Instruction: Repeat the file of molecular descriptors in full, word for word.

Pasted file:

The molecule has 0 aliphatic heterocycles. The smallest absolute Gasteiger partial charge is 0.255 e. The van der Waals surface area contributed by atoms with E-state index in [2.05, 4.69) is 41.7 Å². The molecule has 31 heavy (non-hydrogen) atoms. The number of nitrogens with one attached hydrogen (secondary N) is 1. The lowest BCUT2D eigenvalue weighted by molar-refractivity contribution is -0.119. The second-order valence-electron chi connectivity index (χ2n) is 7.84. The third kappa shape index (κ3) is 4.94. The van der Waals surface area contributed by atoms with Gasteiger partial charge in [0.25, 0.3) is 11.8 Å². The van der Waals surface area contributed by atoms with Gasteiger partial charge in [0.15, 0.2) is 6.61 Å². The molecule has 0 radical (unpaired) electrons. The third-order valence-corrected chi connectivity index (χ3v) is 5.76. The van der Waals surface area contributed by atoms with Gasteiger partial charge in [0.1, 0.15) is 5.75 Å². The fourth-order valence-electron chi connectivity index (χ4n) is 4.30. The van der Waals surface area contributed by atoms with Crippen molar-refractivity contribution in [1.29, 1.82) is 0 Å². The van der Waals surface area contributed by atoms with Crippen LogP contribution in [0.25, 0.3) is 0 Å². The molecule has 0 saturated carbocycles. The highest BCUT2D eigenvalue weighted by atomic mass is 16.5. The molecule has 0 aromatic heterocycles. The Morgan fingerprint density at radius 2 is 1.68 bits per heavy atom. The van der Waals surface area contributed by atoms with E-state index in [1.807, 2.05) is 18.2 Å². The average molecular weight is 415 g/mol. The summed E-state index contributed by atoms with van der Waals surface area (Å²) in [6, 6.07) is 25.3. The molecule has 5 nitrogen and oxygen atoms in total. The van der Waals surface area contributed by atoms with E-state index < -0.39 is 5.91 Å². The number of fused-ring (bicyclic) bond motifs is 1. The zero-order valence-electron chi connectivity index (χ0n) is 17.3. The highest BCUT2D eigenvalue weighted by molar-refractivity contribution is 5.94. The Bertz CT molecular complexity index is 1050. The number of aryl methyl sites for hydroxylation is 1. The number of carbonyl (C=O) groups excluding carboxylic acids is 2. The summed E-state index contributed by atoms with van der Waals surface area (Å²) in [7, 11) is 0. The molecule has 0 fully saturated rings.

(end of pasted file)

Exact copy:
The molecule has 0 aliphatic heterocycles. The smallest absolute Gasteiger partial charge is 0.255 e. The van der Waals surface area contributed by atoms with E-state index in [2.05, 4.69) is 41.7 Å². The molecule has 31 heavy (non-hydrogen) atoms. The number of nitrogens with one attached hydrogen (secondary N) is 1. The lowest BCUT2D eigenvalue weighted by molar-refractivity contribution is -0.119. The second-order valence-electron chi connectivity index (χ2n) is 7.84. The third kappa shape index (κ3) is 4.94. The van der Waals surface area contributed by atoms with Gasteiger partial charge in [0.25, 0.3) is 11.8 Å². The van der Waals surface area contributed by atoms with Gasteiger partial charge in [0.15, 0.2) is 6.61 Å². The molecule has 0 radical (unpaired) electrons. The third-order valence-corrected chi connectivity index (χ3v) is 5.76. The van der Waals surface area contributed by atoms with Gasteiger partial charge in [0.1, 0.15) is 5.75 Å². The fourth-order valence-electron chi connectivity index (χ4n) is 4.30. The van der Waals surface area contributed by atoms with Crippen molar-refractivity contribution in [1.29, 1.82) is 0 Å². The van der Waals surface area contributed by atoms with Crippen LogP contribution in [0.25, 0.3) is 0 Å². The molecule has 0 saturated carbocycles. The highest BCUT2D eigenvalue weighted by atomic mass is 16.5. The molecule has 0 aromatic heterocycles. The Morgan fingerprint density at radius 2 is 1.68 bits per heavy atom. The van der Waals surface area contributed by atoms with E-state index in [1.807, 2.05) is 18.2 Å². The average molecular weight is 415 g/mol. The summed E-state index contributed by atoms with van der Waals surface area (Å²) in [6, 6.07) is 25.3. The molecule has 5 nitrogen and oxygen atoms in total. The van der Waals surface area contributed by atoms with E-state index < -0.39 is 5.91 Å². The number of fused-ring (bicyclic) bond motifs is 1. The zero-order valence-electron chi connectivity index (χ0n) is 17.3. The highest BCUT2D eigenvalue weighted by molar-refractivity contribution is 5.94. The Bertz CT molecular complexity index is 1050. The number of aryl methyl sites for hydroxylation is 1. The number of carbonyl (C=O) groups excluding carboxylic acids is 2. The summed E-state index contributed by atoms with van der Waals surface area (Å²) in [7, 11) is 0. The molecule has 0 fully saturated rings.